there is one thing about the word definition in Scintilla that I don't like very much, it cannot use context.
My main issue is the selection of floating point numbers in C++ source files. As an example, the number "-1.23e+4f" consists of the 6 words "-", "1", ".", "23e", "+" and "4f", which makes selection by double clicking impossible and navigation by Ctrl+Left/Right slower. It might not be worth it to include the first "-" (would need differentiation of unary/binary plus/minus), but the rest of the number would be pretty easy to be identified as one "word".
My first thought was to take a connected range of the defined style of the current position, but that wouldn't work well in comments and strings. Therefore I propose adding a new method to the lexer interface that could be called instead of Document::ExtendWordSelect(). The default implementation in LexerBase would either call that method (needs access to the document) or behave the same (needs to know defined word characters). The overload in the C++ lexer would only have to check for a number and calculate positions accordingly. If it is no number, it would call the default implementation.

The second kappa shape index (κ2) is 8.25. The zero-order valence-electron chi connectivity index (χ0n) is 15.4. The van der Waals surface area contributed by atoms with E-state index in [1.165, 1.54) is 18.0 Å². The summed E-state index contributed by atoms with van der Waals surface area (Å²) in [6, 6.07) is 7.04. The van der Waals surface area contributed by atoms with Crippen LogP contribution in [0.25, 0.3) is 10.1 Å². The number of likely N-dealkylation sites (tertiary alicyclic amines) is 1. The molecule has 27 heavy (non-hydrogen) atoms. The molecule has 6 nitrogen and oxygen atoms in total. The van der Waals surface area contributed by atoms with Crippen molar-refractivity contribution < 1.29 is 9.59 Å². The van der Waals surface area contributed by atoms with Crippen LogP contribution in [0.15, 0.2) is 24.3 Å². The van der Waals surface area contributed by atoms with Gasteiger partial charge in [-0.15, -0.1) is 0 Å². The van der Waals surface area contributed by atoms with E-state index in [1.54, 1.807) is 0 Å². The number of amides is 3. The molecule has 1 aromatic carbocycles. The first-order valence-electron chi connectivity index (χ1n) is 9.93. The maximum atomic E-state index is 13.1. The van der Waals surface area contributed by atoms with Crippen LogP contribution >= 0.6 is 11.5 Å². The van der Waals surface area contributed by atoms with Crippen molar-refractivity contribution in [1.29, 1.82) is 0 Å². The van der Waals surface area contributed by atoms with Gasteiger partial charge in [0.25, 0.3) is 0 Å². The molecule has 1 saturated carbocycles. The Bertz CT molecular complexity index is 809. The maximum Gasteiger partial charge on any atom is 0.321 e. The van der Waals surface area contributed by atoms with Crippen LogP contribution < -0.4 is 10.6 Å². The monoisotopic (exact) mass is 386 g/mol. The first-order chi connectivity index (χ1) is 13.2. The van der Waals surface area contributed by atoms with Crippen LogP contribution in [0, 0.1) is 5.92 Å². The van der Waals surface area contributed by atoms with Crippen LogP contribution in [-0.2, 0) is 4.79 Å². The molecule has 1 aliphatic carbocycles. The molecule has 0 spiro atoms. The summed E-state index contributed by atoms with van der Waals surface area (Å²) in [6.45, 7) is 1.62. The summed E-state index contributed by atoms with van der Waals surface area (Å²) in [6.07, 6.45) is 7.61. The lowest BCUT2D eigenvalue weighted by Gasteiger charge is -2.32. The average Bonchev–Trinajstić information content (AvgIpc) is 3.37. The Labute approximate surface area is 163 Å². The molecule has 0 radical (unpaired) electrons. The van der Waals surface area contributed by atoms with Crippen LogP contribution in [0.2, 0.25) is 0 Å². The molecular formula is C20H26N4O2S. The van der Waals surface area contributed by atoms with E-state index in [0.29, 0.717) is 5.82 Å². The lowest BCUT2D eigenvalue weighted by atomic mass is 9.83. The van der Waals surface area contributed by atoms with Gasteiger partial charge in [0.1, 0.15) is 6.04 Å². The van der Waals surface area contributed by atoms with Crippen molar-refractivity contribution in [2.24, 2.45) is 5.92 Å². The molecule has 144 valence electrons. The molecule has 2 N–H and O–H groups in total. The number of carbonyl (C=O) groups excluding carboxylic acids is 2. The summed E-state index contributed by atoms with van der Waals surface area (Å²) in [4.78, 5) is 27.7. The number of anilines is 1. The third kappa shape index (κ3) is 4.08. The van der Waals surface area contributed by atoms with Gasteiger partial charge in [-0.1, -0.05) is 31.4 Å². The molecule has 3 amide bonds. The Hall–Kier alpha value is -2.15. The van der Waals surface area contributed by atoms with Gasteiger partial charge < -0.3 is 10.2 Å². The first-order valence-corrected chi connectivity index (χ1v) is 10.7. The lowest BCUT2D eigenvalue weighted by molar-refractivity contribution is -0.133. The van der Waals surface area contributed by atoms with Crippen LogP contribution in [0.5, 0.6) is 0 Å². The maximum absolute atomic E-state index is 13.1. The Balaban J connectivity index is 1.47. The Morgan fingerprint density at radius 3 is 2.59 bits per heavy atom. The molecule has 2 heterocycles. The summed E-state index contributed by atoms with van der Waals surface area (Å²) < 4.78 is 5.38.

While there might be more uses than better number selection in other lexers, I can't think of any right now. And since numbers look much alike in many languages, maybe there could be a general way without touching the lexers. But there are always exceptions. And while f.e. "12." is a valid double in C++ and some other languages, the dot shouldn't be included when a sentence in normal text ends with an integral number. That's why I think lexers are the right place.
I want to give it a try, but after all the pitfalls I ran into in my first feature patch, I have to ask a few questions first. Do external lexers have to be compiled against the Scintilla version they are used in or must they remain binary compatible (their vtable would not be extended properly without recompilation)? Would that word identification mechanism have to be optional or could it replace the current one? Is there maybe a better approach for this? Are there any reasons against implementing this at all?